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The Rights of Robots: Technology, Culture and Law in the 21st Century

August 6, 2001 by Sohail Inayatullah, Phil Mcnally

Robot rights are already part of judiciary planning–can sentient machines be far off? This discussion of robot rights looks in-depth at issues once reserved for humans only.… read more

The Computational Perspective

November 19, 2001 by Daniel Dennett

What does computation mean? Daniel Dennett discusses information architecture beyond the mechanized causation in computers and frames the question in terms of the organization of matter itself. What do models of computation tell us about the material world?… read more

Top KurzweilAI.net News of 2001

January 21, 2002 by Ray Kurzweil, Amara D. Angelica

In its first year of operation, KurzweilAI.net has chronicled the notable news stories on accelerating intelligence. We’ve selected here the most important of those stories to document the key breakthroughs for 2001 in continued exponential growth of computation, communication, and other information-based technologies; comparable acceleration in efforts to reverse-engineer the human brain and other sources of the templates of intelligence; similar growth in our understanding of the information basis of biological processes; and the contributions of nanotechnology.… read more

Intelligence as an Emergent Behavior or, The Songs of Eden

May 2, 2002 by W. Daniel Hillis

Could we build a thinking machine by simply hooking together a large network of artificial neurons and waiting for intelligence to spontaneously emerge? Not likely, but by studying the properties of biological and emergent systems, a carefully constructed network of artificial neurons could be inoculated with thought, similar to yeast’s role in making beer. The clue may be in the “songs” of apes.… read more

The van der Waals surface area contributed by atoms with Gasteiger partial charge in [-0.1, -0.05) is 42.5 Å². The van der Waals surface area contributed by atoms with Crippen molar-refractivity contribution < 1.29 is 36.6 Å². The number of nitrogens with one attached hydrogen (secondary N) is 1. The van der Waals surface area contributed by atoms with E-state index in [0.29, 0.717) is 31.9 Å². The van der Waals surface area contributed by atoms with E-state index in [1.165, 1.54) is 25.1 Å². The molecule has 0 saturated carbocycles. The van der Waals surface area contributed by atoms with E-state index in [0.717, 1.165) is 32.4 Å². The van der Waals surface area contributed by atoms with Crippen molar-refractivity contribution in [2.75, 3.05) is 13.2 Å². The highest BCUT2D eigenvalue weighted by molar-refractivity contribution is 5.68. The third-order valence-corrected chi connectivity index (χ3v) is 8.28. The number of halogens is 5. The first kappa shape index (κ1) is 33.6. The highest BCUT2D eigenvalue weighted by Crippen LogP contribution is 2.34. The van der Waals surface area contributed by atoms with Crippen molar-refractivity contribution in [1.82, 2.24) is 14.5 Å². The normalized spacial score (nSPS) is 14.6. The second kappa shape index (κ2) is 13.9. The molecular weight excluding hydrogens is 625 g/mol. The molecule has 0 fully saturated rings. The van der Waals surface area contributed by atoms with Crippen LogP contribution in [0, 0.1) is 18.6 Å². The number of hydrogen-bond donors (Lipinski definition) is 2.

The Computational Universe

October 25, 2002 by Seth Lloyd

The amount of information you could process if you were to use all the energy and matter of the universe is 10^90 bits and the number of elementary operations that it can have performed since the Big Bang is about 10^120 ops. Perhaps the universe is itself a computer and what it’s doing is performing a computation. If so, that’s why the universe is so complex and these numbers say how big that computation is. Also, that means Douglas Adams was right (the answer is “42″).… read more

I am the very model of a Singularitarian

January 17, 2006 by Amara D. Angelica

Charlie Kam has written and recorded a humorous Singularitarian version of Gilbert & Sullivan’s “I Am The Very Model of a Modern Major General,” from the Gilbert & Sullivan opera, “The Pirates of Penzance.”… read more

Strategic Sustainable Brain

March 31, 2006 by Natasha Vita-More

The human brain faces a challenging future. To cope with accelerating nanotech- and biotech-based developments in an increasingly complex world, compete with emerging superintelligence, and maintain its performance and sustainability as people live longer, the fragile human brain will need major enhancements: a backup system, eliminating degenerative processes, direct mind-linkup to ubiquitous computing networks, error-correction for memory, and a global Net connection with remote neural access.… read more